The First and Deputy First Ministers yesterday led tributes to the MLA David McClarty, who died yesterday morning after battling cancer for more than a year.
The East Londonderry Assemblyman, who nine months ago spoke to the News Letter about his hope that he had beaten the disease and would be returning to Stormont,
The 63-year-old spent most of his political life in the Ulster Unionist Party before leaving after the party deselected him in 2011. He stood as an independent and went on to win a seat at the expense of his former party.
Mr McClarty’s funeral is expected to take place next Tuesday at noon from Killowen Parish Church in Coleraine, of which he was a long and committed member.
Coleraine UUP councillor William McCandless, who had known Mr McClarty since they were both teenagers, said that the late MLA’s widow, Norma, was “totally devastated”.
Cllr McCandless, who visited the family home yesterday,said that the couple had been childhood sweethearts who were a “very strong family couple”.
He said: “Norma has a very strong faith, as had David, which is carrying her through. David accepted his illness with great fortitude.”
Mr McClarty, who used social media regularly, last posted on his Facebook page on Tuesday to say that he was “delighted to propose Claire Sugden [his Stormont assistant who succeeded him when he left the council] as the first ever candidate for the new Causeway Coast and Glens Council for Coleraine”.
The First Minister described Mr McClarty as “a highly respected member of the Assembly and he will be greatly missed. He was one of our longest serving MLAs and worked tirelessly to help all of those he served”.
Peter Robinson added that he was “ a man of great decency, honour and integrity”.
The deputy First Minister, Martin McGuinness, said: “We have been concerned about David’s health for some time and it was with great sadness I learned of his passing. His family and friends are in my thoughts and prayers.”
Assembly Speaker Willie Hay said: “I know I speak on behalf of all members of the Assembly when I say that the loss of David McClarty is a cause of heartfelt sorrow among all of us.”
The Electoral Office said that Mr McClarty had left a list of nominees to fill his seat as an independent MLA in the event of his death.
The Electoral Office said that once it was formally notified of his death by the Assembly Speaker, it would begin contacting those on the list.
There will only be a by-election if none of the nominees agree to take the seat.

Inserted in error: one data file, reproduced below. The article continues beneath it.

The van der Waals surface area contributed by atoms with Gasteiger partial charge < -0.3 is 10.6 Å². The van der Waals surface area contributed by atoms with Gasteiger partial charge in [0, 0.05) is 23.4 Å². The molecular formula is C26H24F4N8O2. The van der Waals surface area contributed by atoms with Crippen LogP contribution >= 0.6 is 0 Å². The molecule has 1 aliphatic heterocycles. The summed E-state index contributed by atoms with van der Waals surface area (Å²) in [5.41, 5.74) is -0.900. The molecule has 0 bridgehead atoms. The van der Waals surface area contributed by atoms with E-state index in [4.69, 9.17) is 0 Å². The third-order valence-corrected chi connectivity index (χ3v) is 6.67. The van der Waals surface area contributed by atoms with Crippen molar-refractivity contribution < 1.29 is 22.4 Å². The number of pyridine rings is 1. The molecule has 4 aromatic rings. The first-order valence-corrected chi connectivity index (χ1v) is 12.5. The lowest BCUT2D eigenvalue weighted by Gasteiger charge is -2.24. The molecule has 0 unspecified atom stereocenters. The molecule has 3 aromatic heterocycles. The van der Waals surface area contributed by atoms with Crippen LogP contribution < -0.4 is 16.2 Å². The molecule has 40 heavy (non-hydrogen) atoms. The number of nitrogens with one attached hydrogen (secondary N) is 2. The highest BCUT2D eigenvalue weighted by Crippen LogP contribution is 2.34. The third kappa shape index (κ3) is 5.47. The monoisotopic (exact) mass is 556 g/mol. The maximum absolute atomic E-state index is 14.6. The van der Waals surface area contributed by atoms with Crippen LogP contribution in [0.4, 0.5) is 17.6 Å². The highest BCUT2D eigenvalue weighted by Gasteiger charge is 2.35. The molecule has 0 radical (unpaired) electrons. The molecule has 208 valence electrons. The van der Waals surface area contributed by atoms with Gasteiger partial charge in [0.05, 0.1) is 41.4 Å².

Last August, as he appeared to be getting better, Mr McClarty told the News Letter how at the beginning of his treatment for cancer he had arrived at the hospital in “trepidation”.
The father of two and grandfather of three told how, as he began to regain strength, “being able to wash myself was a major achievement”
NI21 leader Basil McCrea said that Mr McClarty was “a model politician”.
“In the cynical and very divisive worlds of politics this was a rarity - he was a really good man and I know he will be sorely missed.”
David Harding, the Mayor of Coleraine, where from 1989 until last year Mr McClarty was a councillor, said: “A great sadness has fallen on the Borough with the passing of David McClarty.” It was Mr Harding who three years ago was involved in a candid conversation about Mr McClarty with the then local UUP association chairman Norman Hillis. Unknown to them, they inadvertently recorded part of it onto Mr McClarty’s voicemail.
In the conversation, Mr Hillis variously described him as “a spent force”, “toast” and “burnt-out”. After the call became public, Mr Hillis said: “I do not regret anything that I said”.
Last night the Coleraine division of the UUP said it was “deeply saddened at the untimely death of David McClarty MLA” and described him as “a man of the people; highly respected by all sections of the community”.
And former UUP deputy chairman Terry Wright said that in the face of his illness Mr McClarty had “communicated a positive courage grounded in his faith”.
He added: “I last met with him just before his diagnosis and in discussions about politics as they were unfolding within Northern Ireland he shared his concerns about what he saw as worsening relations resulting from disagreements on contentious issues.”